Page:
David Hockney’s Brother Tells the Poignant Story Behind the Artist’s Celebrated Portrait of Their Parents

Read an excerpt from John Hockney's book 'The Hockneys' here.

David Hockney, My Parents (1977). © David Hockney, photo: (Photo by Jack Taylor/Getty Images).
David Hockney, My Parents (1977). © David Hockney, photo by Jack Taylor/Getty Images.

David is not a mean person. Quite the contrary, he is most generous, but super-careful of his use of his time. Yesterday has gone, tomorrow unknown, so now is the only time there is to make choices. It applies to everything he does. Time is important.

“To laugh at something every day,” he says, keeps him going. “We have to have humor in our lives”. He does not suffer fools.

Devotion can be costly. I have seen it in David. His cost is that only a selfish person can be so devoted. I use the word “selfish” not as a derogatory term, rather for David to achieve what he needs to explore and pursue at any given time, it is necessary for him to nurture every minute in that pursuit. Nothing else matters—only
his art matters. Now is the only time there is, for David.

I have often wondered how, when we slept and played together, brother David planned to reach for his stars. Only David knew his ambitious inner self.

His has been an absorbing, independent, successful, but I believe somewhat lonely life. There are people who have been important to him. Many of his friends have died over the years. Names I know and have met are Nick Wilder, Ossie Clark, Christopher Isherwood, Henry Geldzahler, Mo McDermott, Norman Stevens
and Jonathan Silver and my sister’s partner, Ken Wathey. All and many more were part of his life. He chatted with them, shared ideas with them, and loved them.

Today, David probably has the best staff he has ever engaged—knowledgeable, and workaholics when they need to be, discovering through him their own skills and knowledge.

An early photograph of the Hockney family. Courtesy of Legend Press.

An early photograph of the Hockney family. Courtesy of Legend Press.

In the late 1970s and early ’80s, I know David was sometimes lonely when he asked me to go to Los Angeles at
Christmas. “I wished my arms stretched to Los Angeles, you need a hug,” I would say. Devotion costs. It can be a lonely life, but if it were different, David Hockney could not be who he is; not be the person who is unselfish in passing on his knowledge and his discoveries, because there is more knowledge to seek, to learn; always
more to explore.

On my 74th birthday he sent me an email.

Dear John
I might as well confess I have come from a very, very, rich family
Not having much money did not get in the way of our riches. We
did not have a failure of imagination. There were poor people
around, some of them very poor indeed, but we generally noticed
it was failure of imagination. What can be done about this?

I sometimes pondered, open their eyes more I thought to myself.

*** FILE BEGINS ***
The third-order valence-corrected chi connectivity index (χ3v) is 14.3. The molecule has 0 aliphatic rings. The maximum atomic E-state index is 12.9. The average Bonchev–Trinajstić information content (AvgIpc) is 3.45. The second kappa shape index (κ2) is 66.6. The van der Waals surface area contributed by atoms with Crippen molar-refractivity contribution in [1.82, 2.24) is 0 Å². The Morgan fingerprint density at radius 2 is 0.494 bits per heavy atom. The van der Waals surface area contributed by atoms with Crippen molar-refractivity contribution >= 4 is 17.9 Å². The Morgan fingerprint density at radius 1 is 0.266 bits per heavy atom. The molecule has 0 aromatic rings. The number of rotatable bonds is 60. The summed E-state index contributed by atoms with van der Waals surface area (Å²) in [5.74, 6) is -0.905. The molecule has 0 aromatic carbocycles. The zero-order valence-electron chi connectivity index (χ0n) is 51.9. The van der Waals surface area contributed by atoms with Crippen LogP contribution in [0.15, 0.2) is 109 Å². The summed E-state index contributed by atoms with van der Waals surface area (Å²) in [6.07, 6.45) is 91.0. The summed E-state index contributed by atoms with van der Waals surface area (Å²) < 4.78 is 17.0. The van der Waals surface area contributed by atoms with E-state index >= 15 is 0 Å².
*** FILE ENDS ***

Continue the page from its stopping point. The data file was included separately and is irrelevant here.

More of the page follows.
The unbelievable beauty around us could be pointed out.

Children seemed to notice it more. They were richer.

Some of the poorest people were always trying to tell others how
poor they were. They came up with what I personally thought
crackpot ideas about the total misery of the world.

Their very poor eyesight was often not noticed, the blind seemed
to lead the blind, and this made me sad at times. They got some
sort of enjoyment fighting and smashing things up and would
get encouragement from some other sad people who made them
bigger sticks and catapults. Some of the poor lived in a bigger
house, not so good really, more stairs to climb, further to walk to
the fireplace, even daft bigger tables where they had to shout to say
anything as each one was so far away.

In the end I wasn’t sure these people could be helped other than
perhaps some spectacles, or a large bottle of eye cleaner might do it.

I confess to not bothering too much but then thought of making a
false window. I could with a brush make some signs on it to see if
they might take notice, if they didn’t, why bother?

I confess on the whole that’s been my motto. I’ve tried to ignore
the shouters. I find it’s better.

And, you can stay richer. They tended to make the air too hot, not
so good for breathing. They even went on and on about burning
leaves, how bad they could be for you, but I noticed when they were
just smoldering the smoke was very nice indeed, better than
the hot air they made which sometimes almost choked me. I have
found my motto to be quite useful. Perhaps it could help some of
the poor, but if their eyesight is bad I’m not sure what one can do.
I ponder it at times, especially sitting near the smoldering leaves.
I find it helps.

Avoid the shouters.

Laugh a lot it clears the lungs.

Love David H

Renting a flat in Powis Terrace, Notting Hill, David eventually purchased the whole building, modernizing it to include a separate studio. In the basement lived Mo McDermott, who had attended Manchester Art School where Celia Birtwell and Ozzie Clark had studied. It was Mo who introduced David to Celia and Ossie. The